Skip to main content
ARS Home » Northeast Area » Beltsville, Maryland (BARC) » Beltsville Agricultural Research Center » Animal Genomics and Improvement Laboratory » Research » Publications at this Location » Publication #304626

Research Project: Improving Genetic Predictions in Dairy Animals Using Phenotypic and Genomic Information

Location: Animal Genomics and Improvement Laboratory

Title: Genotypes are useful for more than genomic evaluation

Author
item Vanraden, Paul
item Sun, Chuanyu - NATIONAL ASSOCIATION OF ANIMAL BREEDERS
item Cooper, Tabatha
item Null, Daniel
item Cole, John

Submitted to: International Committee on Animal Recording(ICAR)
Publication Type: Proceedings
Publication Acceptance Date: 4/9/2014
Publication Date: 5/19/2014
Citation: Van Raden, P.M., Sun, C., Cooper, T.A., Null, D.J., Cole, J.B. 2014. Genotypes are useful for more than genomic evaluation. International Committee on Animal Recording(ICAR). Proc. 39th Int. Comm. Anim. Recording Sess., Berlin, Germany, May 19–23, 4 pp.

Interpretive Summary:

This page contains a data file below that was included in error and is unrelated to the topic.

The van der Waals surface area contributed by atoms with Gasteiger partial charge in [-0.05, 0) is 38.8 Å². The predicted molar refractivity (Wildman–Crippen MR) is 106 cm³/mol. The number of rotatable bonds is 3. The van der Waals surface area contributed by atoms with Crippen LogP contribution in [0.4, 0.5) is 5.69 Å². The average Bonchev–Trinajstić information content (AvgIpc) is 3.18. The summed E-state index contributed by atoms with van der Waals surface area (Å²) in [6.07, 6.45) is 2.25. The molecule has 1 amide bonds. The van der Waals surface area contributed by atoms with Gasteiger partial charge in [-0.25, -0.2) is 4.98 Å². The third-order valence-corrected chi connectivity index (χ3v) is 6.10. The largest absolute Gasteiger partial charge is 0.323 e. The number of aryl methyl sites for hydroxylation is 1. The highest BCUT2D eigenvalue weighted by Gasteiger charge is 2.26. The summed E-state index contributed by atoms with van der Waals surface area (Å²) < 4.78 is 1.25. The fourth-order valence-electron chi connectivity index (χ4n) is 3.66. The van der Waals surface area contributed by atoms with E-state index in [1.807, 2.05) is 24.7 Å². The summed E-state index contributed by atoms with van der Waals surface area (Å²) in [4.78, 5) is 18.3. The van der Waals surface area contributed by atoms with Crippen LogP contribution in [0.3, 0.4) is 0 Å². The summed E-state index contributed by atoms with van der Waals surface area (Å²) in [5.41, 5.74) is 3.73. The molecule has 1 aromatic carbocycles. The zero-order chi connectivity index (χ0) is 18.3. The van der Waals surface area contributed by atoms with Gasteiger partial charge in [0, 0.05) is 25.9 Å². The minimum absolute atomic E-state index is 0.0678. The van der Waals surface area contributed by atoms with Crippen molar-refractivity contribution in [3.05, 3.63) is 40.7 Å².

Technical Abstract: New services that provide pedigree discovery, breed composition, mating programs, genomic inbreeding, fertility defects, and inheritance tracking all are possible from low-cost genotyping in addition to genomic evaluation. Genetic markers let breeders select among sibs before their phenotypes became available, and 50,000 markers combined with larger reference populations greatly increased the reliability of genomic evaluations since 2008. With genotypes available for most sires, grandsires, and great-grandsires, fairly complete pedigrees can be discovered in dairy herds that had poor or no pedigree recording. For 289,390 females genotyped in 2013, 11% had no sire reported, 15% had an incorrect sire reported, and 6% had a non-genotyped sire reported. Of the 75,905 females with incorrect or missing sires, a true sire was suggested for 50,538 (67%). Breed composition for crossbred animals can be accurately estimated using large differences among breeds in allele or haplotype frequencies. An animal’s own genomic inbreeding is easy to estimate, and genomic instead of pedigree inbreeding in the next generation can be controlled by computing genomic relationships for each potential mate pair. Use of genomic instead of pedigree inbreeding gives an estimated benefit of $30 per female calf produced. A total of 18 recessive defects and simply inherited conditions are tracked or imputed for each genotyped animal. Web displays allow visual inspection of chromosomal breeding values and marker effects for each trait. Cost of genotyping is greatly reduced by reading a subset of the markers and imputing the rest, with a small reduction in accuracy. All of these services are now being or can be provided routinely for >500,000 genotyped animals in the North American database and are also available and routinely used by dairy producers from 35 other countries that submit genotypes to the database.